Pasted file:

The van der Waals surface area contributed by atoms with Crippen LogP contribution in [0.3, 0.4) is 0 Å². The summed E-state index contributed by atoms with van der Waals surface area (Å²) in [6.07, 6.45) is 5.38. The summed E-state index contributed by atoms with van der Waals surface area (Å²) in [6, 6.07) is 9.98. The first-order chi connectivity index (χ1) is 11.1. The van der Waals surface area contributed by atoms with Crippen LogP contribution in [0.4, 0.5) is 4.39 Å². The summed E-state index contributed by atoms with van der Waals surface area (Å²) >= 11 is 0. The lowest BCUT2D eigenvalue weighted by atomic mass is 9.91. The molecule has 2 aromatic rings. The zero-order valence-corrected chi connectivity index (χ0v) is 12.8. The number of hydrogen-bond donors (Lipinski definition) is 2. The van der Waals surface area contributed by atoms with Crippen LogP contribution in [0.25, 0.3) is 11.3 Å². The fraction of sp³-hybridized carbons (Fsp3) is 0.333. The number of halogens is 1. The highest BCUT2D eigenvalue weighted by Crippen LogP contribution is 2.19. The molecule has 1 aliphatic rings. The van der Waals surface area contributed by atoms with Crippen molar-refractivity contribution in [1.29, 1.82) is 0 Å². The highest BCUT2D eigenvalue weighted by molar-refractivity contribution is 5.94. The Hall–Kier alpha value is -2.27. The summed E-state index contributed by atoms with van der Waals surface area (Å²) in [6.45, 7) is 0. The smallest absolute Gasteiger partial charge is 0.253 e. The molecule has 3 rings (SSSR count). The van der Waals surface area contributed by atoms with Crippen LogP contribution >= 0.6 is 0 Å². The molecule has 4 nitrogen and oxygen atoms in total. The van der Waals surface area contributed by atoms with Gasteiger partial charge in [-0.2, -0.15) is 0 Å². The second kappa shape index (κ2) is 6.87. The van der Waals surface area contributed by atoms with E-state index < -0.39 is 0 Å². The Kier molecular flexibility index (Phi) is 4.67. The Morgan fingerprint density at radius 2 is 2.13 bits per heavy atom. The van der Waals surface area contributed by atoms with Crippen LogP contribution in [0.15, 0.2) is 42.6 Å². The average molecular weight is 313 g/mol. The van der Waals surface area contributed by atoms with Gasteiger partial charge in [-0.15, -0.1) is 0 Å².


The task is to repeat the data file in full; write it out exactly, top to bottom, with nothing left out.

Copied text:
The van der Waals surface area contributed by atoms with Crippen LogP contribution in [0.3, 0.4) is 0 Å². The summed E-state index contributed by atoms with van der Waals surface area (Å²) in [6.07, 6.45) is 5.38. The summed E-state index contributed by atoms with van der Waals surface area (Å²) in [6, 6.07) is 9.98. The first-order chi connectivity index (χ1) is 11.1. The van der Waals surface area contributed by atoms with Crippen LogP contribution in [0.4, 0.5) is 4.39 Å². The summed E-state index contributed by atoms with van der Waals surface area (Å²) >= 11 is 0. The lowest BCUT2D eigenvalue weighted by atomic mass is 9.91. The molecule has 2 aromatic rings. The zero-order valence-corrected chi connectivity index (χ0v) is 12.8. The number of hydrogen-bond donors (Lipinski definition) is 2. The van der Waals surface area contributed by atoms with Crippen LogP contribution in [0.25, 0.3) is 11.3 Å². The fraction of sp³-hybridized carbons (Fsp3) is 0.333. The number of halogens is 1. The highest BCUT2D eigenvalue weighted by Crippen LogP contribution is 2.19. The molecule has 1 aliphatic rings. The van der Waals surface area contributed by atoms with Crippen molar-refractivity contribution in [1.29, 1.82) is 0 Å². The highest BCUT2D eigenvalue weighted by molar-refractivity contribution is 5.94. The Hall–Kier alpha value is -2.27. The summed E-state index contributed by atoms with van der Waals surface area (Å²) in [6.45, 7) is 0. The smallest absolute Gasteiger partial charge is 0.253 e. The molecule has 3 rings (SSSR count). The van der Waals surface area contributed by atoms with Crippen LogP contribution >= 0.6 is 0 Å². The molecule has 4 nitrogen and oxygen atoms in total. The van der Waals surface area contributed by atoms with Gasteiger partial charge in [-0.2, -0.15) is 0 Å². The second kappa shape index (κ2) is 6.87. The van der Waals surface area contributed by atoms with E-state index < -0.39 is 0 Å². The Kier molecular flexibility index (Phi) is 4.67. The Morgan fingerprint density at radius 2 is 2.13 bits per heavy atom. The van der Waals surface area contributed by atoms with Crippen LogP contribution in [0.15, 0.2) is 42.6 Å². The average molecular weight is 313 g/mol. The van der Waals surface area contributed by atoms with Gasteiger partial charge in [-0.15, -0.1) is 0 Å².